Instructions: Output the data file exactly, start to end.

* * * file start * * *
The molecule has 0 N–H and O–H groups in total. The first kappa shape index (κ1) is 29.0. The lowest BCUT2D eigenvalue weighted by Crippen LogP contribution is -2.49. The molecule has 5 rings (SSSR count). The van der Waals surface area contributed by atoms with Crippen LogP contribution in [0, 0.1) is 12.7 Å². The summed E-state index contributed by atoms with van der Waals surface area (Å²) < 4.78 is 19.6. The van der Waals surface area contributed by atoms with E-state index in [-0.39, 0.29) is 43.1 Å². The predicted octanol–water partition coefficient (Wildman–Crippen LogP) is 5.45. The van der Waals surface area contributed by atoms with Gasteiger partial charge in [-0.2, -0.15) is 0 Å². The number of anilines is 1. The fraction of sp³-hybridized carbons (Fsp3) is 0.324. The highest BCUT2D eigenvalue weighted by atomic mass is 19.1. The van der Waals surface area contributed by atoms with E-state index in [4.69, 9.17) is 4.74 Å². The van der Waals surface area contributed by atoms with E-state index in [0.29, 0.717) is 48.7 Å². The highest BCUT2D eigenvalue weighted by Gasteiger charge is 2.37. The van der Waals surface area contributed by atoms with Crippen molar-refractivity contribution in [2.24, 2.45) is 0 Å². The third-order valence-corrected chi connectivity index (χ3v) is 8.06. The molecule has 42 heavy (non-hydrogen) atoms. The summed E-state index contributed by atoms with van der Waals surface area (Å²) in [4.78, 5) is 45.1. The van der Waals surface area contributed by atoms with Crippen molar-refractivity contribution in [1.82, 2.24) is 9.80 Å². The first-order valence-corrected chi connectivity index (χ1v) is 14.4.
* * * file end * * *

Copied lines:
The molecule has 0 N–H and O–H groups in total. The first kappa shape index (κ1) is 29.0. The lowest BCUT2D eigenvalue weighted by Crippen LogP contribution is -2.49. The molecule has 5 rings (SSSR count). The van der Waals surface area contributed by atoms with Crippen LogP contribution in [0, 0.1) is 12.7 Å². The summed E-state index contributed by atoms with van der Waals surface area (Å²) < 4.78 is 19.6. The van der Waals surface area contributed by atoms with E-state index in [-0.39, 0.29) is 43.1 Å². The predicted octanol–water partition coefficient (Wildman–Crippen LogP) is 5.45. The van der Waals surface area contributed by atoms with Gasteiger partial charge in [-0.2, -0.15) is 0 Å². The number of anilines is 1. The fraction of sp³-hybridized carbons (Fsp3) is 0.324. The highest BCUT2D eigenvalue weighted by atomic mass is 19.1. The van der Waals surface area contributed by atoms with E-state index in [4.69, 9.17) is 4.74 Å². The van der Waals surface area contributed by atoms with E-state index in [0.29, 0.717) is 48.7 Å². The highest BCUT2D eigenvalue weighted by Gasteiger charge is 2.37. The van der Waals surface area contributed by atoms with Crippen molar-refractivity contribution in [2.24, 2.45) is 0 Å². The third-order valence-corrected chi connectivity index (χ3v) is 8.06. The molecule has 42 heavy (non-hydrogen) atoms. The summed E-state index contributed by atoms with van der Waals surface area (Å²) in [4.78, 5) is 45.1. The van der Waals surface area contributed by atoms with Crippen molar-refractivity contribution in [1.82, 2.24) is 9.80 Å². The first-order valence-corrected chi connectivity index (χ1v) is 14.4.